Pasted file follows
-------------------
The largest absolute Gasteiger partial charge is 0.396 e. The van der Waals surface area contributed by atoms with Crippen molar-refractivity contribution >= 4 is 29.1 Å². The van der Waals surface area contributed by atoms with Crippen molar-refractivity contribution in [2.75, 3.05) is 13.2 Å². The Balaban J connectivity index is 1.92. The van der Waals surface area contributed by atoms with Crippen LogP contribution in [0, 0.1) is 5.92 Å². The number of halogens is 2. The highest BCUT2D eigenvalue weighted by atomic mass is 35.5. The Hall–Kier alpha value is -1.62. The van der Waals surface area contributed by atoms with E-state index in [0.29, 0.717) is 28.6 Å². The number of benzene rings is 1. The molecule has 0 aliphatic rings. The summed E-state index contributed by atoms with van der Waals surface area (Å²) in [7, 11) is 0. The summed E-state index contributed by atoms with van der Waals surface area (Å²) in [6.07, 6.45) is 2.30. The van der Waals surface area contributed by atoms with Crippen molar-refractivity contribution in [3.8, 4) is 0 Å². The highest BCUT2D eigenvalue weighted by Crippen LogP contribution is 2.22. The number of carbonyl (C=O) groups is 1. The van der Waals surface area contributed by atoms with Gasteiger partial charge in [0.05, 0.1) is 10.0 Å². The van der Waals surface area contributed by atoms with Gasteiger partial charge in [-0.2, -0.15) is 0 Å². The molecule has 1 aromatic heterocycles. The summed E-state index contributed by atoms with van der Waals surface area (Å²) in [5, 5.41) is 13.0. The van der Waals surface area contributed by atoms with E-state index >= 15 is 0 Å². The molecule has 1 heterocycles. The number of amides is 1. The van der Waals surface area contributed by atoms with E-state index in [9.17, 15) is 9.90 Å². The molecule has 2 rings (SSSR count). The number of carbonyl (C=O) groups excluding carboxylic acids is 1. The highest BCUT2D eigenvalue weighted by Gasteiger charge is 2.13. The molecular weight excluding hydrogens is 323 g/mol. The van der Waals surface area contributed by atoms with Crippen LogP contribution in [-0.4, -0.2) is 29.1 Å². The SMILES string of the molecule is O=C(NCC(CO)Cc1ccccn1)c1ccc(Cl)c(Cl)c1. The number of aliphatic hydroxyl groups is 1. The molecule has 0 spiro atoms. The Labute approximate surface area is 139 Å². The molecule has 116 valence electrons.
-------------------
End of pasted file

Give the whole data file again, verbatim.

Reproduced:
The largest absolute Gasteiger partial charge is 0.396 e. The van der Waals surface area contributed by atoms with Crippen molar-refractivity contribution >= 4 is 29.1 Å². The van der Waals surface area contributed by atoms with Crippen molar-refractivity contribution in [2.75, 3.05) is 13.2 Å². The Balaban J connectivity index is 1.92. The van der Waals surface area contributed by atoms with Crippen LogP contribution in [0, 0.1) is 5.92 Å². The number of halogens is 2. The highest BCUT2D eigenvalue weighted by atomic mass is 35.5. The Hall–Kier alpha value is -1.62. The van der Waals surface area contributed by atoms with E-state index in [0.29, 0.717) is 28.6 Å². The number of benzene rings is 1. The molecule has 0 aliphatic rings. The summed E-state index contributed by atoms with van der Waals surface area (Å²) in [7, 11) is 0. The summed E-state index contributed by atoms with van der Waals surface area (Å²) in [6.07, 6.45) is 2.30. The van der Waals surface area contributed by atoms with Crippen molar-refractivity contribution in [3.8, 4) is 0 Å². The highest BCUT2D eigenvalue weighted by Crippen LogP contribution is 2.22. The number of carbonyl (C=O) groups is 1. The van der Waals surface area contributed by atoms with Gasteiger partial charge in [0.05, 0.1) is 10.0 Å². The van der Waals surface area contributed by atoms with Gasteiger partial charge in [-0.2, -0.15) is 0 Å². The molecule has 1 aromatic heterocycles. The summed E-state index contributed by atoms with van der Waals surface area (Å²) in [5, 5.41) is 13.0. The van der Waals surface area contributed by atoms with E-state index >= 15 is 0 Å². The molecule has 1 heterocycles. The number of amides is 1. The van der Waals surface area contributed by atoms with E-state index in [9.17, 15) is 9.90 Å². The molecule has 2 rings (SSSR count). The number of carbonyl (C=O) groups excluding carboxylic acids is 1. The highest BCUT2D eigenvalue weighted by Gasteiger charge is 2.13. The molecular weight excluding hydrogens is 323 g/mol. The van der Waals surface area contributed by atoms with Crippen LogP contribution in [-0.4, -0.2) is 29.1 Å². The SMILES string of the molecule is O=C(NCC(CO)Cc1ccccn1)c1ccc(Cl)c(Cl)c1. The number of aliphatic hydroxyl groups is 1. The molecule has 0 spiro atoms. The Labute approximate surface area is 139 Å². The molecule has 116 valence electrons.